The newly revamped museum is the perfect place to spend a few hours on a cold December day in Ireland.
The interactive museum is part of Strokestown Park House, a Palladian-style mansion that was once the property of landlord Major Denis Mahon.
During your visit, you’ll find out more about the lives of luxury that Mahon and his family lived compared to that of his starving tenants.
6. Spend a few hours in an Irish Pub
If relaxing by an open fire seems like a good idea on a cold winter’s evening, you’re in the perfect country for it.
Ireland has more than 10,000 pubs by some estimates, which are popular with locals and visitors alike.
If you’re traveling from Dublin to Galway, be sure to stop at Sean’s Bar in Athlone for a warm toddy (the pub has its own brand of whiskey) or a pint of Guinness.
The pub is as authentic as it gets, with an old-style bar, open fireplace, floors covered in sawdust, and walls that display the many artifacts found in the building and its surroundings over the years, as well as other memorabilia.
Dublin is full of authentic pubs.
If you want one with a real turf fire, you’ll find it at Arthur’s Pub in the heart of the Liberties.
A fire is lit every day at the 200-year-old establishment, which is located beside St. Catherine’s Church where Irish patriot Robert Emmet was hung, drawn, and quartered in 1803.
You can enjoy an eclectic mix of Irish traditional music, as well as blues and jazz at this popular Dublin watering hole.
The kitchen is, however, closed until the spring of 2023 but toasted sandwiches are available during the day from a nearby restaurant.
There is no TV in Arthur’s Pub, so you can be sure to fully soak in the old-world atmosphere without the distractions of the modern world.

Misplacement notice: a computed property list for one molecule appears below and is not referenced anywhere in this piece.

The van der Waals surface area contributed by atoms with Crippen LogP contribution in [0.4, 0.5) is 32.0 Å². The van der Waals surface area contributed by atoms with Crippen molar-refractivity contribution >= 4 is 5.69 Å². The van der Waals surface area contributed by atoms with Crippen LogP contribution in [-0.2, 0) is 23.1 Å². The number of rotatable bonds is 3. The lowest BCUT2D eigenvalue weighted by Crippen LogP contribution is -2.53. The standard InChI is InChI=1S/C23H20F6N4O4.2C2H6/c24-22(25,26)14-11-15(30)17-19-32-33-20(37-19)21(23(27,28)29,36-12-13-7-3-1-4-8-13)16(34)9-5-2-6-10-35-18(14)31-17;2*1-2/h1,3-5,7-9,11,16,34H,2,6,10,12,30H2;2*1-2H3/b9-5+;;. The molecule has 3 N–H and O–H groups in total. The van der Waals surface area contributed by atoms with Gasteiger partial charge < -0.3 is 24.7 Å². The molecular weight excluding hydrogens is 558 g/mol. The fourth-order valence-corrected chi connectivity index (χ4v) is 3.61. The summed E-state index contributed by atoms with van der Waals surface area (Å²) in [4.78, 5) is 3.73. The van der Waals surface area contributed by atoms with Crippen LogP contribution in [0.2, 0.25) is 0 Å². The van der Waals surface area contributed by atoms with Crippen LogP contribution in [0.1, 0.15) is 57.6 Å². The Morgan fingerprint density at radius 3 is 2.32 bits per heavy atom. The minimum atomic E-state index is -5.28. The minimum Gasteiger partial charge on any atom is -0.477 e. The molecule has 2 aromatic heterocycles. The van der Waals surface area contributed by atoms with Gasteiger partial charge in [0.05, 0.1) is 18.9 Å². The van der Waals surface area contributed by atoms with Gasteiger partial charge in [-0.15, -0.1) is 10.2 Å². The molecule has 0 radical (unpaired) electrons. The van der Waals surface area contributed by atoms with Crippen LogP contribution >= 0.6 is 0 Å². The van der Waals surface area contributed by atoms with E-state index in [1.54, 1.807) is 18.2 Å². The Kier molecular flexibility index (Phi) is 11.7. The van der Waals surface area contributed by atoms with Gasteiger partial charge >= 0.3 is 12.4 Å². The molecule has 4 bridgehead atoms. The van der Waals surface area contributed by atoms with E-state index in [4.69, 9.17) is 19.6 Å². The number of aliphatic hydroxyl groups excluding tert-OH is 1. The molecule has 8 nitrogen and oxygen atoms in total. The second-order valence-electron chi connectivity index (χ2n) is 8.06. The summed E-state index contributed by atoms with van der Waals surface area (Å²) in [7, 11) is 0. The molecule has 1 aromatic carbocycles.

Other pubs in Dublin noted for their excellent trad sessions — and a great way to spend a December afternoon — include the Cobblestone in Dublin's Smithfield neighborhood; Devitt's of Camden Street; and O'Donoghues Bar on Merrion Row.
If you’re in Sligo for a couple of days, you must visit the old-style Hargadon Bros pub established in 1868.
This Sligo landmark is the perfect place to hide away for a few hours in front of a cozy turf fire.
There are several intimate booths located throughout this rather long pub that is perfect for a chat and a pint of Guinness or a glass of the restaurant’s own wine from its vineyard in the South of France.
And of course, there’s an open fire too if you can get a seat close to it.
Hargadon’s also serves up an array of delicious food, so be sure to grab a bite while you’re there.
The pub was Sligo’s only entry in the Michelin Guide “Eating Out in Pubs 2021.”
Are you planning to spend December in Ireland? Let me know in the comments below.